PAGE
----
As Russians Hacked U.S. Election, Did Big Tech Firms Break Any Laws?

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the Trump campaign’s digital director Brad Parscale, who sat for a lengthy interview for CBS news magazine “60 Minutes,” aired on Oct. 8. In the interview, Parscale alleged that the social media companies were willing to supply him with staffers who were Republicans, whom he viewed as more likely to support the election of Donald Trump.

It’s not unusual for social media companies to provide big advertisers with on-site assistance from staffers. But Parscale’s account—describing Facebook and Twitter employees as “embedded” in the campaign—could mean that those people were often in a position to observe campaign workers, managers, advisors, data analysts, supporters, suppliers, and other visitors—in addition to the online content the campaign worked on. FEC regulations not only forbid foreign nationals from donating to campaigns, but also bar them from decision-making roles at any organization involved in election-related activities.

In the “60 Minutes” interview, Parscale said the campaign did not collaborate with Russians. The House intelligence committee, which is investigating Russian election interference, was slated to interview Parscale on Tuesday, Oct. 24, the Wall Street Journal reported.

One of the data analytics firms that also sent workers into the Trump campaign offices, Cambridge Analytica, has been swept up in congressional investigations of the campaign’s possible ties to Russia, the New York Times reported.

Cambridge Analytica’s CEO, Alexander Nix, allegedly contacted WikiLeaks founder Julian Assange during the summer of 2016 to ask for e-mails of Democratic Party candidate Hillary Clinton’s, The Daily Beast reported last week. (Assange is Australian, and WikiLeaks is an international organization with suspected ties to Russian hackers.) According to a Wired story, the House committee is poring over Cambridge Analytica staffers’ e-mails for evidence of foreign contacts.

Neither Vandewalker nor Noti said they have seen any signs that Facebook, Twitter, or any of their workers had reason to believe that Trump’s campaign was collaborating with foreign nationals. But they have some advice for any tech employees who might someday detect foreign involvement in a political campaign or advertising purchase they were assisting.

Vandewalker says an employee or company that suspects foreign involvement in an election-related activity would be well-advised to withdraw: “It could put someone in the position of seeing foreign collusion.” Even in the absence of legal jeopardy, the company’s reputation could be harmed, he says.

“It certainly wouldn’t be good in the court of public opinion,” Vandewalker says.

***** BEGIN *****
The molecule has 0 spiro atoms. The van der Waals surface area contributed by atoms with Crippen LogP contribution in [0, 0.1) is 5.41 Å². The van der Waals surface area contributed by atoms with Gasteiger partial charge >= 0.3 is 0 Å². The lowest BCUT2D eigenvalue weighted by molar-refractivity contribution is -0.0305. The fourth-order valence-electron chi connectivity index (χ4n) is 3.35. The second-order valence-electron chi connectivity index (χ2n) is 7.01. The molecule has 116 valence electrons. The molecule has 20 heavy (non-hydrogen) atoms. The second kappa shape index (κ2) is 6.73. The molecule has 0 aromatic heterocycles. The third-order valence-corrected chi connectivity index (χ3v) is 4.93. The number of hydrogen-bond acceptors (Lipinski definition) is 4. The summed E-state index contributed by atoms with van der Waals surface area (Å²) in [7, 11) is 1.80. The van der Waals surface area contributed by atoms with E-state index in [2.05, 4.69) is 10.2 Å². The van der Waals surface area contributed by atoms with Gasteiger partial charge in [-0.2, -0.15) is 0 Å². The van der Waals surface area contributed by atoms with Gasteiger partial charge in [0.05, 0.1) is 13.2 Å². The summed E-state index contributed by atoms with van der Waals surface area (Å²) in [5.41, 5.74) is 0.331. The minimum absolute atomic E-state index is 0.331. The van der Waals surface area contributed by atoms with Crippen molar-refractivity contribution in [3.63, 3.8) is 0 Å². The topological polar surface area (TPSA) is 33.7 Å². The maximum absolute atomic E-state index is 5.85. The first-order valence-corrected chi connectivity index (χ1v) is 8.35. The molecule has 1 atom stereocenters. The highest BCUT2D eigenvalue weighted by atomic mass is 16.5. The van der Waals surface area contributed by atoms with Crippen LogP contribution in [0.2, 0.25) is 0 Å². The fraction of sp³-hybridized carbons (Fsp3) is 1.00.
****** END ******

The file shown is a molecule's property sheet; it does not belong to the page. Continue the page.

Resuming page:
Noti says he would advise workers who saw signs of foreign activity to tell their bosses. “You would not want your employer to face liability,” he says. Employers can be held responsible for the actions of their employees, he says.

Ultimately, it may be unlikely that tech companies or their employees will be charged with crimes based on acts that helped foreign entities during the 2016 campaign, Noti says. But if that happened, they might have a handy defense.

“For a U.S. person, it’s only a crime if you know you’re breaking the law,” Noti says. That defense claim—a lack of knowledge that foreign involvement in a U.S. election is illegal—would be more plausible for some people than for others, such as campaign professionals, he says. However, a company or employee might still face an enforcement action by the FEC, which can impose fines.

But come the next big election cycle, Noti says, companies are on notice that foreign influence on U.S. elections is illegal.

“Looking forward, for social media companies, I think it would be much harder if similar activity happened in the next election, for them to say they didn’t know what was going on,” Noti says.

For his part, Vandewalker sees a low probability that tech companies will face prosecution related to the 2016 campaign. “At this stage, it’s not helpful to look at social media companies as potential criminal defendants,” Vandewalker says. “I think they were caught off guard.” He says it’s best to focus on the reforms needed for the future.

Two U.S. Senators, Mark Warner and Amy Klobuchar (D-MN), are already proposing a bill that would require major online ad-hosting companies such as Facebook, Twitter, and Google to reveal the names of political ad buyers, as Politico reported.

Before the 2016 election season, Noti says, Facebook had forcefully resisted proposals before the Federal Elections Commission that would have required digital content hosts to disclose the names of ad buyers on the face of the ads, the way TV and radio outlets are required to do. Facebook claimed it should qualify for an exemption from disclosure that applies to campaign buttons, which are arguably too small to contain both a campaign message and the name of the entity that paid for the buttons.

“Facebook’s aggressive position laid the groundwork for the situation we had in 2016,” Noti says. “Nobody knew who funded the ads.”

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